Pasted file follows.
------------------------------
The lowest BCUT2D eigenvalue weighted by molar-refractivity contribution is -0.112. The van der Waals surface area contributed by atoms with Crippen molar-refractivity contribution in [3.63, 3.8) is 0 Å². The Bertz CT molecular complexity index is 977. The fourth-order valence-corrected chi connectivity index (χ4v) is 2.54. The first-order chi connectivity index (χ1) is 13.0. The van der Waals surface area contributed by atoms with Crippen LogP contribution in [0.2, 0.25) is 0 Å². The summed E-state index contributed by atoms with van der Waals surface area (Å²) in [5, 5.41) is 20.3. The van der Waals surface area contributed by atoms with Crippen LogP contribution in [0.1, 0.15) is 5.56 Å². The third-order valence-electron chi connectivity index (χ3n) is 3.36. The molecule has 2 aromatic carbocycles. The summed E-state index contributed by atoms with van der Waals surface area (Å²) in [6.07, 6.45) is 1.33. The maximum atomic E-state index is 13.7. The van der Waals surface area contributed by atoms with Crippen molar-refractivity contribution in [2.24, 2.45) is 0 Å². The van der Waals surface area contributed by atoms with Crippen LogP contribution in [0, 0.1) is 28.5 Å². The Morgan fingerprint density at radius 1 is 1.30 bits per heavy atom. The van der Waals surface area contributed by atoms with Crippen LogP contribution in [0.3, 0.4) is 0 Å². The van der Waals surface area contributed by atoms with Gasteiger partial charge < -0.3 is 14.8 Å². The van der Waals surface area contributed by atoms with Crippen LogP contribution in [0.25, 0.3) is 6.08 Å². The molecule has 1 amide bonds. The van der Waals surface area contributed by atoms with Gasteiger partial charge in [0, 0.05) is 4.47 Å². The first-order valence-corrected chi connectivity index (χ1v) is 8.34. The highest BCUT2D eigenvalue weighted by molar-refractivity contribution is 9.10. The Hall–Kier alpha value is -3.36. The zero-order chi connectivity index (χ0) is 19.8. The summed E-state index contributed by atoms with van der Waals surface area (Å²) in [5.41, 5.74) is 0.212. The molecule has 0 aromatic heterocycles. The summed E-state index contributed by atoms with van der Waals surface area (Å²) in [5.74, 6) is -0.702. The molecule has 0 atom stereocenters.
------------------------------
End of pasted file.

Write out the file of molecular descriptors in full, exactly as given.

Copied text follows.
The lowest BCUT2D eigenvalue weighted by molar-refractivity contribution is -0.112. The van der Waals surface area contributed by atoms with Crippen molar-refractivity contribution in [3.63, 3.8) is 0 Å². The Bertz CT molecular complexity index is 977. The fourth-order valence-corrected chi connectivity index (χ4v) is 2.54. The first-order chi connectivity index (χ1) is 13.0. The van der Waals surface area contributed by atoms with Crippen LogP contribution in [0.2, 0.25) is 0 Å². The summed E-state index contributed by atoms with van der Waals surface area (Å²) in [5, 5.41) is 20.3. The van der Waals surface area contributed by atoms with Crippen LogP contribution in [0.1, 0.15) is 5.56 Å². The third-order valence-electron chi connectivity index (χ3n) is 3.36. The molecule has 2 aromatic carbocycles. The summed E-state index contributed by atoms with van der Waals surface area (Å²) in [6.07, 6.45) is 1.33. The maximum atomic E-state index is 13.7. The van der Waals surface area contributed by atoms with Crippen molar-refractivity contribution in [2.24, 2.45) is 0 Å². The van der Waals surface area contributed by atoms with Crippen LogP contribution in [0, 0.1) is 28.5 Å². The Morgan fingerprint density at radius 1 is 1.30 bits per heavy atom. The van der Waals surface area contributed by atoms with Crippen LogP contribution in [0.3, 0.4) is 0 Å². The van der Waals surface area contributed by atoms with Gasteiger partial charge < -0.3 is 14.8 Å². The van der Waals surface area contributed by atoms with Crippen LogP contribution in [0.25, 0.3) is 6.08 Å². The molecule has 1 amide bonds. The van der Waals surface area contributed by atoms with Gasteiger partial charge in [0, 0.05) is 4.47 Å². The first-order valence-corrected chi connectivity index (χ1v) is 8.34. The highest BCUT2D eigenvalue weighted by molar-refractivity contribution is 9.10. The Hall–Kier alpha value is -3.36. The zero-order chi connectivity index (χ0) is 19.8. The summed E-state index contributed by atoms with van der Waals surface area (Å²) in [5.41, 5.74) is 0.212. The molecule has 0 aromatic heterocycles. The summed E-state index contributed by atoms with van der Waals surface area (Å²) in [5.74, 6) is -0.702. The molecule has 0 atom stereocenters.